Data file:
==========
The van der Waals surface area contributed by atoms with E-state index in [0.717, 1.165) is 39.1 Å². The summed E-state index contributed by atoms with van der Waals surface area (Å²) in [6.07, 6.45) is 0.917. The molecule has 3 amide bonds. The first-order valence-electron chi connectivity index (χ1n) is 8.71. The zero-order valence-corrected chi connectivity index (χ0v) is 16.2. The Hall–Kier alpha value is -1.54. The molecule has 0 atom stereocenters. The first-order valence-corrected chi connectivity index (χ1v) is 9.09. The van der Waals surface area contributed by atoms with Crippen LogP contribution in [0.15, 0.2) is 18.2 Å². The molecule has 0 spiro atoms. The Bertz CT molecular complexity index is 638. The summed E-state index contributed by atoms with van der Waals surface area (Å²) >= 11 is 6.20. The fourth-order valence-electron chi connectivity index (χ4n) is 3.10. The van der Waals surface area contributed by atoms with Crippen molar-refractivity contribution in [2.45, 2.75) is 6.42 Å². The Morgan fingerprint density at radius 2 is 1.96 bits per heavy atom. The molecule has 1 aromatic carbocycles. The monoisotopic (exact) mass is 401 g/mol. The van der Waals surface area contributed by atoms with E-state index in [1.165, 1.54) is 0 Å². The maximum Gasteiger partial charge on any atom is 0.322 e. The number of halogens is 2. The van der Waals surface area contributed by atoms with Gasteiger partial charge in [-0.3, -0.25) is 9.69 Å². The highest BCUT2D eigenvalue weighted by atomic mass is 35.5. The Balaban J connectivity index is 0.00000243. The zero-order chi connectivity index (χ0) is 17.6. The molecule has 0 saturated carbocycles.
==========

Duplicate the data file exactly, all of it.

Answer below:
The van der Waals surface area contributed by atoms with E-state index in [0.717, 1.165) is 39.1 Å². The summed E-state index contributed by atoms with van der Waals surface area (Å²) in [6.07, 6.45) is 0.917. The molecule has 3 amide bonds. The first-order valence-electron chi connectivity index (χ1n) is 8.71. The zero-order valence-corrected chi connectivity index (χ0v) is 16.2. The Hall–Kier alpha value is -1.54. The molecule has 0 atom stereocenters. The first-order valence-corrected chi connectivity index (χ1v) is 9.09. The van der Waals surface area contributed by atoms with Crippen LogP contribution in [0.15, 0.2) is 18.2 Å². The molecule has 0 spiro atoms. The Bertz CT molecular complexity index is 638. The summed E-state index contributed by atoms with van der Waals surface area (Å²) >= 11 is 6.20. The fourth-order valence-electron chi connectivity index (χ4n) is 3.10. The van der Waals surface area contributed by atoms with Crippen molar-refractivity contribution in [2.45, 2.75) is 6.42 Å². The Morgan fingerprint density at radius 2 is 1.96 bits per heavy atom. The molecule has 1 aromatic carbocycles. The monoisotopic (exact) mass is 401 g/mol. The van der Waals surface area contributed by atoms with E-state index in [1.165, 1.54) is 0 Å². The maximum Gasteiger partial charge on any atom is 0.322 e. The number of halogens is 2. The van der Waals surface area contributed by atoms with Gasteiger partial charge in [-0.3, -0.25) is 9.69 Å². The highest BCUT2D eigenvalue weighted by atomic mass is 35.5. The Balaban J connectivity index is 0.00000243. The zero-order chi connectivity index (χ0) is 17.6. The molecule has 0 saturated carbocycles.